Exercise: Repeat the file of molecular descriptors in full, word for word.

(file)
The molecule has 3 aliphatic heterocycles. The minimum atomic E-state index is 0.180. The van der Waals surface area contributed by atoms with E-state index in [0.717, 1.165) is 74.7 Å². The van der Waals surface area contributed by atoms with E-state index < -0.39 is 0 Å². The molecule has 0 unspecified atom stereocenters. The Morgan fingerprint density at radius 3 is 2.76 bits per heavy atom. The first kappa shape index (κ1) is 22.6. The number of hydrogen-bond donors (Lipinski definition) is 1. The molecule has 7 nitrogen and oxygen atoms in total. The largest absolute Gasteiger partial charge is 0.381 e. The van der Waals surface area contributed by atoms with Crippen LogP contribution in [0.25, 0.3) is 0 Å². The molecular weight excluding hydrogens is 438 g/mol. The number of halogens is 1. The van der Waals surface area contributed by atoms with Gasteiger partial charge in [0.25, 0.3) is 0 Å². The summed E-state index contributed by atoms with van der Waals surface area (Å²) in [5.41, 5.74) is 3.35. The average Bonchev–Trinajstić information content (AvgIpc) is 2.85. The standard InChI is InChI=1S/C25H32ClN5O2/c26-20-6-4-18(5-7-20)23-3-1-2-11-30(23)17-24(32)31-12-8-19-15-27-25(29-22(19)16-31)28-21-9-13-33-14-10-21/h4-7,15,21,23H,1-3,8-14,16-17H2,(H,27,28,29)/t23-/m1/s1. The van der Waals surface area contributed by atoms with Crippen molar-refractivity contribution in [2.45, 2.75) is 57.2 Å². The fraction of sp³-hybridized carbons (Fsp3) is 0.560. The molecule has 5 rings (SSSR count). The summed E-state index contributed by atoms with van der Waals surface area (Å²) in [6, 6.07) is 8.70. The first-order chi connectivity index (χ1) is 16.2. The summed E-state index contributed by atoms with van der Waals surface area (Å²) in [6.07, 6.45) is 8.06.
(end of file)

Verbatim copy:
The molecule has 3 aliphatic heterocycles. The minimum atomic E-state index is 0.180. The van der Waals surface area contributed by atoms with E-state index in [0.717, 1.165) is 74.7 Å². The van der Waals surface area contributed by atoms with E-state index < -0.39 is 0 Å². The molecule has 0 unspecified atom stereocenters. The Morgan fingerprint density at radius 3 is 2.76 bits per heavy atom. The first kappa shape index (κ1) is 22.6. The number of hydrogen-bond donors (Lipinski definition) is 1. The molecule has 7 nitrogen and oxygen atoms in total. The largest absolute Gasteiger partial charge is 0.381 e. The van der Waals surface area contributed by atoms with Crippen LogP contribution in [0.25, 0.3) is 0 Å². The molecular weight excluding hydrogens is 438 g/mol. The number of halogens is 1. The van der Waals surface area contributed by atoms with Gasteiger partial charge in [0.25, 0.3) is 0 Å². The summed E-state index contributed by atoms with van der Waals surface area (Å²) in [5.41, 5.74) is 3.35. The average Bonchev–Trinajstić information content (AvgIpc) is 2.85. The standard InChI is InChI=1S/C25H32ClN5O2/c26-20-6-4-18(5-7-20)23-3-1-2-11-30(23)17-24(32)31-12-8-19-15-27-25(29-22(19)16-31)28-21-9-13-33-14-10-21/h4-7,15,21,23H,1-3,8-14,16-17H2,(H,27,28,29)/t23-/m1/s1. The van der Waals surface area contributed by atoms with Crippen molar-refractivity contribution in [2.45, 2.75) is 57.2 Å². The fraction of sp³-hybridized carbons (Fsp3) is 0.560. The molecule has 5 rings (SSSR count). The summed E-state index contributed by atoms with van der Waals surface area (Å²) in [6, 6.07) is 8.70. The first-order chi connectivity index (χ1) is 16.2. The summed E-state index contributed by atoms with van der Waals surface area (Å²) in [6.07, 6.45) is 8.06.